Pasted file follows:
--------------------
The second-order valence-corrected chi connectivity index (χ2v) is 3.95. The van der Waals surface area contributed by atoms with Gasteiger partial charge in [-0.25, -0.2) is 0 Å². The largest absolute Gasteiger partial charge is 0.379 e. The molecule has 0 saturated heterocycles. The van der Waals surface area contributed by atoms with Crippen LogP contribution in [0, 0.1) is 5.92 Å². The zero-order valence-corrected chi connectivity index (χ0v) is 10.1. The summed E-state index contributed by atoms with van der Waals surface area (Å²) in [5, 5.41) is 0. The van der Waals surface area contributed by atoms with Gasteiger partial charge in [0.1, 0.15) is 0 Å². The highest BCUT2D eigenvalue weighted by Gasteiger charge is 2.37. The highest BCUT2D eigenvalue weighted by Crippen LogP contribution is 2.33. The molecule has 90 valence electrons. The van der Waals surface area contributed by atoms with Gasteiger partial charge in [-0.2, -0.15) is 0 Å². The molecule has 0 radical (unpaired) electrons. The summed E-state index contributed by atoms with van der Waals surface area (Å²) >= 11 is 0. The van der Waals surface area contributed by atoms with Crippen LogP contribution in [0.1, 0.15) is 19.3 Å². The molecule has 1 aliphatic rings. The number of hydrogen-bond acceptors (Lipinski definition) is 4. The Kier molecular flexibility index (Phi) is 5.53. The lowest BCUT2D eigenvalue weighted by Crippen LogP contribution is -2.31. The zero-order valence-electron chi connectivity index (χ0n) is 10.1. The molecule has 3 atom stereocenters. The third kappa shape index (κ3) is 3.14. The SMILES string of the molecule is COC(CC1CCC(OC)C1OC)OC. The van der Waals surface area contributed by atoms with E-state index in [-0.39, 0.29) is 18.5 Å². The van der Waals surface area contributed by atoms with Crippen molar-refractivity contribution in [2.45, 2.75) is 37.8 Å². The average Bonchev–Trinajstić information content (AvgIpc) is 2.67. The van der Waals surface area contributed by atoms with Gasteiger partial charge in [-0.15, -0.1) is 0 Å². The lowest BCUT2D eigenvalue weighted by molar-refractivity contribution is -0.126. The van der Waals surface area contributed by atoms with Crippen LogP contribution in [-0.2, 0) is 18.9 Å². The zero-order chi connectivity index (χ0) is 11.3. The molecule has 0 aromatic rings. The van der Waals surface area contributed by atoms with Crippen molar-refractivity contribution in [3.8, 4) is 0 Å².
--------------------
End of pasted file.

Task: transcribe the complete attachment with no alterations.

The second-order valence-corrected chi connectivity index (χ2v) is 3.95. The van der Waals surface area contributed by atoms with Gasteiger partial charge in [-0.25, -0.2) is 0 Å². The largest absolute Gasteiger partial charge is 0.379 e. The molecule has 0 saturated heterocycles. The van der Waals surface area contributed by atoms with Crippen LogP contribution in [0, 0.1) is 5.92 Å². The zero-order valence-corrected chi connectivity index (χ0v) is 10.1. The summed E-state index contributed by atoms with van der Waals surface area (Å²) in [5, 5.41) is 0. The van der Waals surface area contributed by atoms with Gasteiger partial charge in [0.1, 0.15) is 0 Å². The highest BCUT2D eigenvalue weighted by Gasteiger charge is 2.37. The highest BCUT2D eigenvalue weighted by Crippen LogP contribution is 2.33. The molecule has 90 valence electrons. The van der Waals surface area contributed by atoms with Gasteiger partial charge in [-0.2, -0.15) is 0 Å². The molecule has 0 radical (unpaired) electrons. The summed E-state index contributed by atoms with van der Waals surface area (Å²) >= 11 is 0. The van der Waals surface area contributed by atoms with Crippen LogP contribution in [0.1, 0.15) is 19.3 Å². The molecule has 1 aliphatic rings. The number of hydrogen-bond acceptors (Lipinski definition) is 4. The Kier molecular flexibility index (Phi) is 5.53. The lowest BCUT2D eigenvalue weighted by Crippen LogP contribution is -2.31. The zero-order valence-electron chi connectivity index (χ0n) is 10.1. The molecule has 3 atom stereocenters. The third kappa shape index (κ3) is 3.14. The SMILES string of the molecule is COC(CC1CCC(OC)C1OC)OC. The van der Waals surface area contributed by atoms with E-state index in [-0.39, 0.29) is 18.5 Å². The van der Waals surface area contributed by atoms with Crippen molar-refractivity contribution in [2.45, 2.75) is 37.8 Å². The average Bonchev–Trinajstić information content (AvgIpc) is 2.67. The van der Waals surface area contributed by atoms with Gasteiger partial charge in [-0.15, -0.1) is 0 Å². The lowest BCUT2D eigenvalue weighted by molar-refractivity contribution is -0.126. The van der Waals surface area contributed by atoms with Crippen LogP contribution in [-0.2, 0) is 18.9 Å². The zero-order chi connectivity index (χ0) is 11.3. The molecule has 0 aromatic rings. The van der Waals surface area contributed by atoms with Crippen molar-refractivity contribution in [3.8, 4) is 0 Å².